onkululeko Nyembezi-Heita, chair of the JSE and former CEO of ArcelorMittal SA, is the major mover and shaker in the fragmented world of South Africa’s emerging coal mining companies.
Since early last year, she has been at the head of Ichor Coal, a Netherlands-registered, German-listed and now Johannesburg-based group trying to cobble together a 20 million-ton-a-year coal group largely focused on Eskom contracts.
At 20 million tons a year, the relatively obscure Ichor Coal could soon rival the likes of Exxaro as Eskom’s biggest supplier.
To date, the company has spent “just over R1 billion” on buying coal assets in South Africa, Nyembezi-Heita told City Press this week.
Most of that was spent on buying assets from the littleknown Mbuyelo Group, founded by Rirhandzu Owner Siweya.
The spree has rapidly made Ichor the golden thread between a large chunk of Eskom’s coal supplier list.
Before 1994, Eskom’s coal supplier list comprised established mining companies, supplying Eskom on costplus and fixed-price contracts.
In the midst of the load shedding crisis, Eskom started sourcing new coal suppliers and, starting in 2009, a flurry of medium- and short-term contracts were signed – some of these contracts went to established players, but many were signed with smaller mines and so-called value-adding traders.
City Press this week received the latest list of Eskom coal contracts after an application in terms of the Promotion of Access to Information Act.
Half of the 33 contracts are with the five major companies and make up 80% or so of annual purchases by volume: Exxaro, Anglo American, BHP Billiton (South32) and Glencore.
The list also confirms that the Gupta family-owned company Tegeta Exploration and Resources received a contract to start supplying Eskom in April.
Of the 16 smaller medium-term contracts that Eskom issued between 2009 and 2015, 11 are tied to the three interlinked coal investors: Siweya, Mojalefa Landlord Mbethe and Pius Mokgokong.
Mbethe is largely known for having a 16.67% holding in Imperial Crown Trading 239, the company that snatched a stake in the Sishen iron ore mine from Kumba.
Mbethe and Mokgokong are co-directors in Liketh Investments – the only Eskom supplier that does not have any mines registered under its name.
Liketh has two contracts with Eskom – one signed in 2009 and one in 2011.
“Eskom is very careful not to create a secondary market wherein traders or brokers simply act as vendors and there is no value-add. This would eventually only add cost, but no value,” Eskom said last week.
Mbethe and Mokgokong crossed paths with Sewiya in the mid-2000s, when the three men acquired the mining rights for the notorious Usutu coal mine.
Usutu was developed on the doorstep of Camden Power Station in Mpumalanga, but in 2007 Eskom was incredulous when it discovered that its application for new order mining rights had been acquired out from under it by Vunene Mining, owned by Sewiya, Mbethe and Mokgokong.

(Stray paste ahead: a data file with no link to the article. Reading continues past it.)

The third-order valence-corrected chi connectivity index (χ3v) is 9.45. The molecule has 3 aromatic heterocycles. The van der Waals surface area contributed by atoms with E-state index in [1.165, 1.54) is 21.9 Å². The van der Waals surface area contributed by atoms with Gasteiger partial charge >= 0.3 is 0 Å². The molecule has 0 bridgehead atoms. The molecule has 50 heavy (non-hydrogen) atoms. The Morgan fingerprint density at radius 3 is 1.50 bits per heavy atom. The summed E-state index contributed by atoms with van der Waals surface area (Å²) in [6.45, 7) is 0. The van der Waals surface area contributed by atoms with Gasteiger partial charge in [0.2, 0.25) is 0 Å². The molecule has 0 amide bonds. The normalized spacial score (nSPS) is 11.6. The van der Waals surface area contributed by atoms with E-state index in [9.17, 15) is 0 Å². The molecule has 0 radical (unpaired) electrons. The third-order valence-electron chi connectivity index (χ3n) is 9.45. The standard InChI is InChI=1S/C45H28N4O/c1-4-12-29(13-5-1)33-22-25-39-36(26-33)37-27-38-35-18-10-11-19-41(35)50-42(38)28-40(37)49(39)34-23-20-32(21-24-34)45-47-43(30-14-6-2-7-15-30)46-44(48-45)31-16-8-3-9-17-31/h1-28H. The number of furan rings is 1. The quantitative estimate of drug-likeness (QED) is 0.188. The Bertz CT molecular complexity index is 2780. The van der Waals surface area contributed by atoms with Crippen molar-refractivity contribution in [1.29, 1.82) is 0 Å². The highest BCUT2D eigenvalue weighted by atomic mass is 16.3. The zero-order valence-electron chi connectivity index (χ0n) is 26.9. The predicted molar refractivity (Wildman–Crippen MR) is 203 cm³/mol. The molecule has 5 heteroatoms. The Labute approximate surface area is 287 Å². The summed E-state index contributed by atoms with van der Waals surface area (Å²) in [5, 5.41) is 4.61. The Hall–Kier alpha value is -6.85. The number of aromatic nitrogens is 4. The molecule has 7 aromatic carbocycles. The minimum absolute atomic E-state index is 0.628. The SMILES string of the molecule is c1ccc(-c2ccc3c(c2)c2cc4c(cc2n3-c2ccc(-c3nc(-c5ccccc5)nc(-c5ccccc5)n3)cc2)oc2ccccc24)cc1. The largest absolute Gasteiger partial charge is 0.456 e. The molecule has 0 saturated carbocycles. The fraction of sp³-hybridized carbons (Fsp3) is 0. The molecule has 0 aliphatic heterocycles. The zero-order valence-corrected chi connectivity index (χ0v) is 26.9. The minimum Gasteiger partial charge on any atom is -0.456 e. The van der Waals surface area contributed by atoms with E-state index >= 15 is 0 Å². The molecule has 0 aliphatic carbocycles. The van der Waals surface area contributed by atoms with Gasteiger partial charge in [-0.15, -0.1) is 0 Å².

Vunene ended up exporting Usutu’s coal, while Eskom was forced to truck in coal for use at Camden from elsewhere.
The fight between Eskom and Vunene was resolved after Ichor bought a 74% stake in Vunene. Sewiya, Mbethe and Mokgokong have since resigned from Vunene.
Sewiya appears to have profited handsomely off flipping mining rights in this manner.
His company website boasts how, in 2004, “Mr Siweya and his crew went on a mission to apply for as many mining rights as possible – even those that were deemed ‘far-fetched’ as they intersected portions belonging to some well-established mining houses”.
Sewiya describes how he and his then fiancée sat in internet cafés and “unceasingly applied for prospecting rights” – “a satisfactory number of mining rights were caught in the net, although many fell through”, his website says.
The resulting company, Mbuyelo Coal, has made Sewiya a major player in the coal industry, as Ichor moved in and bought substantial stakes in many of Sewiya’s companies.
This is set to increase as the Medupi and Kusile power stations, in Limpopo and Mpumalanga, respectively, come online, creating a “coal gap”, which Eskom wants to fill with majority black-owned suppliers.
Until recently, Eskom was the poor cousin of the coal market, with far better prices available in the export market and all producers jockeying for the limited allocations at the Richards Bay Coal Terminal.
The preference for exports had become a major concern for government, leading to proposals to declare coal strategic and force discounted local sales.
This dynamic has now completely reversed because of plummeting international coal prices.
The World Bank forecasts that coal prices will stay below their 2014 levels until about 2023.
Nyembezi-Heita described the coal sector as having a missing middle.
“We have the top five, then nothing, then the minions. We want to fill that gap,” she said.
While making sure to acquire export allocations for future use, Ichor is mostly Eskom focused.
That’s the selling point – as long as the option to export is open if and when prices recover.
Ichor’s major shareholder, Sapinda, is controlled by Lars Windhorst, a German celebrity businessman celebrated in his youth as a “wunderkind”, launching successful enterprises in his teens and, according to legend, trading stocks long before that.
He was meant to join the Ichor board last year, along with the appointment of Nyembezi-Heita, but the plan was canned.
But still having Mbuyelo as a partner also means that a